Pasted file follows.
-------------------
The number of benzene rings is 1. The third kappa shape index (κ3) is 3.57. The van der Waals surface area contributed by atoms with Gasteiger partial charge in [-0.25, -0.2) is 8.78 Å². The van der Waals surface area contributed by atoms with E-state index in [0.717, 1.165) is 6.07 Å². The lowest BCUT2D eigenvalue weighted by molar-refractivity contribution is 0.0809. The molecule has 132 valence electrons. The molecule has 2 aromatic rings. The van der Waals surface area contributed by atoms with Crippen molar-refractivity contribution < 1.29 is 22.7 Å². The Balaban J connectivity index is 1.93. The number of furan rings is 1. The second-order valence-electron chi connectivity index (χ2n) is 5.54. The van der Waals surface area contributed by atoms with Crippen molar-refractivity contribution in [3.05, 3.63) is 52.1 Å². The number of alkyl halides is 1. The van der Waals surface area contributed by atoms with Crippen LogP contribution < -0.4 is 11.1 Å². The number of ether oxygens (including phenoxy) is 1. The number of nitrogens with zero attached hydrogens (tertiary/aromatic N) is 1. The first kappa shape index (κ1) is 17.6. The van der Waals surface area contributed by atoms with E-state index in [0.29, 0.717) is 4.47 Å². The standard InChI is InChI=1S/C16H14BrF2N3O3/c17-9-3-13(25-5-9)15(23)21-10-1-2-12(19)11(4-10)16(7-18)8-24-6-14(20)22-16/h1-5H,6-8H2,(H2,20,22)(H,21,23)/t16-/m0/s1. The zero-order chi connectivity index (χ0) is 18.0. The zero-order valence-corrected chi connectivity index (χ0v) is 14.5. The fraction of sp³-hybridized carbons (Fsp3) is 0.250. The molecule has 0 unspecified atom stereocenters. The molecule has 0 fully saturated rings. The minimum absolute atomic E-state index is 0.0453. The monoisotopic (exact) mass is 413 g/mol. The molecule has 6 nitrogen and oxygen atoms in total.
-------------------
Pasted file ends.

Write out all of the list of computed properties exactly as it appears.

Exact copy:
The number of benzene rings is 1. The third kappa shape index (κ3) is 3.57. The van der Waals surface area contributed by atoms with Gasteiger partial charge in [-0.25, -0.2) is 8.78 Å². The van der Waals surface area contributed by atoms with E-state index in [0.717, 1.165) is 6.07 Å². The lowest BCUT2D eigenvalue weighted by molar-refractivity contribution is 0.0809. The molecule has 132 valence electrons. The molecule has 2 aromatic rings. The van der Waals surface area contributed by atoms with Crippen molar-refractivity contribution < 1.29 is 22.7 Å². The Balaban J connectivity index is 1.93. The number of furan rings is 1. The second-order valence-electron chi connectivity index (χ2n) is 5.54. The van der Waals surface area contributed by atoms with Crippen molar-refractivity contribution in [3.05, 3.63) is 52.1 Å². The number of alkyl halides is 1. The van der Waals surface area contributed by atoms with Crippen LogP contribution < -0.4 is 11.1 Å². The number of ether oxygens (including phenoxy) is 1. The number of nitrogens with zero attached hydrogens (tertiary/aromatic N) is 1. The first kappa shape index (κ1) is 17.6. The van der Waals surface area contributed by atoms with E-state index in [0.29, 0.717) is 4.47 Å². The standard InChI is InChI=1S/C16H14BrF2N3O3/c17-9-3-13(25-5-9)15(23)21-10-1-2-12(19)11(4-10)16(7-18)8-24-6-14(20)22-16/h1-5H,6-8H2,(H2,20,22)(H,21,23)/t16-/m0/s1. The zero-order chi connectivity index (χ0) is 18.0. The zero-order valence-corrected chi connectivity index (χ0v) is 14.5. The fraction of sp³-hybridized carbons (Fsp3) is 0.250. The molecule has 0 unspecified atom stereocenters. The molecule has 0 fully saturated rings. The minimum absolute atomic E-state index is 0.0453. The monoisotopic (exact) mass is 413 g/mol. The molecule has 6 nitrogen and oxygen atoms in total.